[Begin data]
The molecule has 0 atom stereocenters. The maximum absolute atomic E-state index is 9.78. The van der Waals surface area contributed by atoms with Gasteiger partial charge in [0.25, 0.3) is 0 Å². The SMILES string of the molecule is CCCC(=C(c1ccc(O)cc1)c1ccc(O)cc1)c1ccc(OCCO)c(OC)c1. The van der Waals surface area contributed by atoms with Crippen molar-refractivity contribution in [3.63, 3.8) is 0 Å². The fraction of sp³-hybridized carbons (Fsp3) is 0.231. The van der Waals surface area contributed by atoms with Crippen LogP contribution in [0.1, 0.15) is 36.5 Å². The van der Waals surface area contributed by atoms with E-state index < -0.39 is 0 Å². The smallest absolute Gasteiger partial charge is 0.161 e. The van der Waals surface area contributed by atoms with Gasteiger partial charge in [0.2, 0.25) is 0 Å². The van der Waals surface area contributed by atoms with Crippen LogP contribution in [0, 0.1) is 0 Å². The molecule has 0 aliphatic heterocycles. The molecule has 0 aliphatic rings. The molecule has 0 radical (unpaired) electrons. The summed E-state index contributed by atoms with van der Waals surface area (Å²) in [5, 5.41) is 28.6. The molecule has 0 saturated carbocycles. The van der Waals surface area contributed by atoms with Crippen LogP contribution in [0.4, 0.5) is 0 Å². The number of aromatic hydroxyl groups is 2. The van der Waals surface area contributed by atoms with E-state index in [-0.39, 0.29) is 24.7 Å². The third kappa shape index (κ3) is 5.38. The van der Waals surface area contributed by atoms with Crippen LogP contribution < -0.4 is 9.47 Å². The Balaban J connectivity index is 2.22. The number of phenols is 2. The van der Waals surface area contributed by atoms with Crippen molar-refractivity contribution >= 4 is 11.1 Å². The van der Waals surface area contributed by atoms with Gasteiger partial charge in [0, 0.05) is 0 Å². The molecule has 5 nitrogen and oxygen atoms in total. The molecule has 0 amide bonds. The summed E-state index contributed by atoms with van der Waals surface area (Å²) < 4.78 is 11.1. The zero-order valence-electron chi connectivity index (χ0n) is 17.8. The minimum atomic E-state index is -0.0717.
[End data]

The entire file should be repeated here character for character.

The molecule has 0 atom stereocenters. The maximum absolute atomic E-state index is 9.78. The van der Waals surface area contributed by atoms with Gasteiger partial charge in [0.25, 0.3) is 0 Å². The SMILES string of the molecule is CCCC(=C(c1ccc(O)cc1)c1ccc(O)cc1)c1ccc(OCCO)c(OC)c1. The van der Waals surface area contributed by atoms with Crippen molar-refractivity contribution in [3.63, 3.8) is 0 Å². The fraction of sp³-hybridized carbons (Fsp3) is 0.231. The van der Waals surface area contributed by atoms with Crippen LogP contribution in [0.1, 0.15) is 36.5 Å². The van der Waals surface area contributed by atoms with E-state index < -0.39 is 0 Å². The smallest absolute Gasteiger partial charge is 0.161 e. The van der Waals surface area contributed by atoms with Gasteiger partial charge in [0.2, 0.25) is 0 Å². The van der Waals surface area contributed by atoms with Crippen LogP contribution in [0, 0.1) is 0 Å². The molecule has 0 aliphatic heterocycles. The molecule has 0 aliphatic rings. The molecule has 0 radical (unpaired) electrons. The summed E-state index contributed by atoms with van der Waals surface area (Å²) in [5, 5.41) is 28.6. The molecule has 0 saturated carbocycles. The van der Waals surface area contributed by atoms with Crippen LogP contribution in [0.4, 0.5) is 0 Å². The number of aromatic hydroxyl groups is 2. The van der Waals surface area contributed by atoms with E-state index in [-0.39, 0.29) is 24.7 Å². The third kappa shape index (κ3) is 5.38. The van der Waals surface area contributed by atoms with Crippen LogP contribution < -0.4 is 9.47 Å². The Balaban J connectivity index is 2.22. The number of phenols is 2. The van der Waals surface area contributed by atoms with Crippen molar-refractivity contribution >= 4 is 11.1 Å². The van der Waals surface area contributed by atoms with Gasteiger partial charge in [0, 0.05) is 0 Å². The molecule has 5 nitrogen and oxygen atoms in total. The molecule has 0 amide bonds. The summed E-state index contributed by atoms with van der Waals surface area (Å²) < 4.78 is 11.1. The zero-order valence-electron chi connectivity index (χ0n) is 17.8. The minimum atomic E-state index is -0.0717.